Beer was to remain the issued drink in Northern Europe for seafarers; when sailing in southern climes, particularly the Mediterranean, wine was preferred. Rum issued to British sailors in the West Indies began to replace beer in the Caribbean from 1655. Grog, a diluted version of rum, was mandated in the 1740s, but beer still ruled the waves. The Regulations and Instructions Relating to His Majesty’s Service at Sea (1808) stipulates that “In case it should be found necessary to alter any of the foregoing particulars of Provisions, and to issue other species as their substitutes, it is to be observed, That a pint of Wine, or half a pint of Rum, Brandy, or other Spirits, holds proportion to a gallon of Beer.” In the young United States Navy, sailors could keep their own beer. That is, up until 1914 when almost all alcohol was forbidden on ships with the detested General Order No. 99, a prelude to Prohibition in America.

Where scurvy prevention was crucial: plate from A Voyage towards the South Pole and Round the World (1784)

It is oft-stated erroneously (or, at least, not the complete story) that the Pilgrims on the Mayflower put in at Cape Cod Bay in 1620 at the insistence of captain and crew because the beer supply was getting low for the hired mariners return voyage back across the Atlantic. Native Americans had been brewing alcoholic beverages from corn and birch sap long before any settlers set foot on the shores. Less than ten years after the first Thanksgiving, there was enough demand for beer that Captain Robert Sedgwick established and obtained a monopoly on the first New England brewery in Charlestown (Boston). Captain John Smith (1580-1631) in his history of Virginia (The Generall Historie of Virginia, New-England, and the Summer Iles) reported that there were two brewers in that Colony. In 1632 the Dutch West India Company opened a brewery on Brouwers Street (or Brewers, now the one-block Stone) Street in New Amsterdam (that is, Manhattan). That is often claimed to be the first public brewery in America.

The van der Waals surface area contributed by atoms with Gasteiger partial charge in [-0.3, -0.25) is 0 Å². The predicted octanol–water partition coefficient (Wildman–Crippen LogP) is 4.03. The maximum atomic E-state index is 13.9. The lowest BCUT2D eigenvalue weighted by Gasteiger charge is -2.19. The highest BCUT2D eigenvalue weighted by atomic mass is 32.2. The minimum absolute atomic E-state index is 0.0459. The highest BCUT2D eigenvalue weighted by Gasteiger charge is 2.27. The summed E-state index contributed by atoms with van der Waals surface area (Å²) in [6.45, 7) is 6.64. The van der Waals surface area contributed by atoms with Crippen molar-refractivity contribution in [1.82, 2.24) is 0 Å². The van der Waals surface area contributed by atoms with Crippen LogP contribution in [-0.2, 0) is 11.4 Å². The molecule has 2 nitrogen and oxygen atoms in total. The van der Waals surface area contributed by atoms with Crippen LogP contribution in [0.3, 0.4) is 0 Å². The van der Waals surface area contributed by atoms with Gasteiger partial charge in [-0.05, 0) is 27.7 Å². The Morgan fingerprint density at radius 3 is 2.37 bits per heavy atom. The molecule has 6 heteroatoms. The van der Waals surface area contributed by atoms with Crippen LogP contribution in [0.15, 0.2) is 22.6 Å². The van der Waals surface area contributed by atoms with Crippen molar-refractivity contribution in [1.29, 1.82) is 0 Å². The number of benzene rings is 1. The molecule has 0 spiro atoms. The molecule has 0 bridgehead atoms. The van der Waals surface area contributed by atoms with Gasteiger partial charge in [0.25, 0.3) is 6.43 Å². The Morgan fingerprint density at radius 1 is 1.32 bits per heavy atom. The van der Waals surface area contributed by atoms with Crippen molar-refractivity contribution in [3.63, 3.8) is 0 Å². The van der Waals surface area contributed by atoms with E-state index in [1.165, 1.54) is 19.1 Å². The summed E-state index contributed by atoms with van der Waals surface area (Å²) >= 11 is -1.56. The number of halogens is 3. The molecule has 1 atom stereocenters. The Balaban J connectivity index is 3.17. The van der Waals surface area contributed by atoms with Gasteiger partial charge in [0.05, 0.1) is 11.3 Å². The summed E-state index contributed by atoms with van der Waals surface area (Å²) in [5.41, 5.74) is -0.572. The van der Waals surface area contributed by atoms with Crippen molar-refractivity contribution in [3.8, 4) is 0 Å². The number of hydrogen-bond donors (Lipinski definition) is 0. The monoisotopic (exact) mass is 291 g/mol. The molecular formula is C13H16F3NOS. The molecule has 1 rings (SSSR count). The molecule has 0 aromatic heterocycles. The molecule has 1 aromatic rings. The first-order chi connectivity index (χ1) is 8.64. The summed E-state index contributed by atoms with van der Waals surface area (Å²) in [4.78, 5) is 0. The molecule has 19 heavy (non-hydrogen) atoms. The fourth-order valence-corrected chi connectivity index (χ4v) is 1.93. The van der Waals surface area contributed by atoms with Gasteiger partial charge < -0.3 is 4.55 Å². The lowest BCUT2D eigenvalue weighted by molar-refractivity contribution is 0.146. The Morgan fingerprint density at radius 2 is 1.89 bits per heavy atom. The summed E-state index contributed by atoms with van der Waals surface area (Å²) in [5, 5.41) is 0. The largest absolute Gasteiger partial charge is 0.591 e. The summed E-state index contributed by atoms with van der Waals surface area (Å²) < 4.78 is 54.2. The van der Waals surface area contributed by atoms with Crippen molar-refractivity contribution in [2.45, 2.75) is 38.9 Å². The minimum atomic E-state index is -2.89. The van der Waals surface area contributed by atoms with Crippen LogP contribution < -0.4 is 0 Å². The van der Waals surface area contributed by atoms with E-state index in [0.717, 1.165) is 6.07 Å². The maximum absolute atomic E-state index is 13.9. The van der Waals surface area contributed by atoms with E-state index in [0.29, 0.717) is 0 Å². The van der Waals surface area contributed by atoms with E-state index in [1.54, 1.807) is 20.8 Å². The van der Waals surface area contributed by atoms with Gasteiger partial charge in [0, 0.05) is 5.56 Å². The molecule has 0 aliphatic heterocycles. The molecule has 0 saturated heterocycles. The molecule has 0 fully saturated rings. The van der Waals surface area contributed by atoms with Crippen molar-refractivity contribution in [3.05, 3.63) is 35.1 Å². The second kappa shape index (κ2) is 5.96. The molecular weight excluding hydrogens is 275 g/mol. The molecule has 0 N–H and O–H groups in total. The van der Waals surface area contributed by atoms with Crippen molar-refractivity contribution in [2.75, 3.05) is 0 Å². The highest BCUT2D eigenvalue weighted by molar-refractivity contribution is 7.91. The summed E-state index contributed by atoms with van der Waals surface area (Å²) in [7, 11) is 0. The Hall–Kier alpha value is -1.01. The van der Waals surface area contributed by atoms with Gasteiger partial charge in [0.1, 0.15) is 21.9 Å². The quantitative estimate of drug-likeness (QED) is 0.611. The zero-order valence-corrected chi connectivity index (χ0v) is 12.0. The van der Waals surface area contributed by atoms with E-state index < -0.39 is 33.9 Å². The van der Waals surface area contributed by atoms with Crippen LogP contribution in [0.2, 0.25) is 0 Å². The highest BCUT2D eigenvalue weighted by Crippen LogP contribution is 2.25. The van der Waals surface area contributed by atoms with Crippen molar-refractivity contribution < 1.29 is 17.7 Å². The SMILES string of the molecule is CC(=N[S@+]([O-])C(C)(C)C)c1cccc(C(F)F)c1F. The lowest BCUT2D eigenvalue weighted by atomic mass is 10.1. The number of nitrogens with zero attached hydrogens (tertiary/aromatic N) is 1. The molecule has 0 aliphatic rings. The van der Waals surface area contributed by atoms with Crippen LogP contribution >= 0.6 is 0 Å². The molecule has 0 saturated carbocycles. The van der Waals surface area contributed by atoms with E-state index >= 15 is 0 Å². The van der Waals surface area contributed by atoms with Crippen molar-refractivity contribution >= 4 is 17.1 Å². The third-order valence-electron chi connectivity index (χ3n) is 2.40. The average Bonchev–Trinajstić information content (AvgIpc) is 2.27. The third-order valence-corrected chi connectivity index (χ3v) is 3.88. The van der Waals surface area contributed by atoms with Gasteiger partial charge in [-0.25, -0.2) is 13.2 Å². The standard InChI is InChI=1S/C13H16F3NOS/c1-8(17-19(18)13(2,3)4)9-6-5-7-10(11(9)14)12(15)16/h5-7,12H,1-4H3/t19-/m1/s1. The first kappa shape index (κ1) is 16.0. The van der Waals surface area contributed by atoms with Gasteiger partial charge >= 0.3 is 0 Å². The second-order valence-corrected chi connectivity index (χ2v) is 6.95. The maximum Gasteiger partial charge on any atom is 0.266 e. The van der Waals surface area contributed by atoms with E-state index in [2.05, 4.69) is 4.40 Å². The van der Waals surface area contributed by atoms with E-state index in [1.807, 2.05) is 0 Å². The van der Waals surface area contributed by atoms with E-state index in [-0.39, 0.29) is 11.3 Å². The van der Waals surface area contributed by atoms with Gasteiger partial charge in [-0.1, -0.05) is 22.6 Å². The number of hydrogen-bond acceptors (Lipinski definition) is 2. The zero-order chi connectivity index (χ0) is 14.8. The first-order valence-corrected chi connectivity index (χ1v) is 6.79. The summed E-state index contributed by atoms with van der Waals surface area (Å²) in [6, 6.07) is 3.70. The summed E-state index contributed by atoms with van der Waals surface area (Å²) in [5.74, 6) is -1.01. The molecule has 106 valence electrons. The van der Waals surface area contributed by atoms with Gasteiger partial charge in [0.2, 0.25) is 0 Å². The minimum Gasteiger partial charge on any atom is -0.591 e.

Beer often spoiled or supplies ran out during long voyages. Captain Smith listed in “The charge of setting forth a ship of 100. tuns [tons] with 40. persons, both to make a fishing voyage, and increase the Plantation” from New England needed “26 Tun of Beer and Sider” while at sea. Explorer, navigator and British Navy Captain, James Cook (1728-1779) described repairs and re-provisioning during his A Voyage towards the South Pole and Round the World. He made these observations and provided directions for making spruce beer while anchored in the Queen Charlotte Sound of New Zealand:

We also began to brew beer from the branches or leaves of a tree, which much resembles the American black spruce. From the knowledge I had of this tree, and the similarity it bore to the spruce, I judged that, with the addition of inspissated juice of wort and melasses, it would make a very whole-some beer, and supply the want of vegetables, which this place did no afford …
The juice, diluted in warm water, in the proportion of twelve parts water to one part juice, made a very good and well-tasted small beer … keeping it in a warm place, if the weather be cold, no difficulty will be found in fermenting it.

Another lovely etched plate from A Voyage towards the South Pole. Spruce beer was not usually made from spruce but from the buds of fir trees. The name derives from the German Sprossen-bier (sprout beer). Novelist Jane Austen, sister of two Royal Navy officers, wrote in a 1808 letter “We are brewing spruce beer again.”  Spruce beer is also mentioned in her Emma.

Captain Cook was following in the wake of Native Americans in North America who had long been drinking spruce beer (actually, a water-infused drink made from the leaves of spruce, pine or cedar trees), also to ward off the seafarers’ scourge of scurvy during the long winter months. Jacques Cartier (1491-1557) and his crew, when they landed in what is now Quebec in 1535, survived with this abundant source of vitamin C. There is evidence that spruce beer was drunk by sailors plying the Baltic Sea as early as the 16th century. Ship-brewed spruce beer was a common undertaking during the 18th-century explorations of the Pacific. It was on board the ships searching for the lost Franklin Expedition in the Arctic in the 1850s.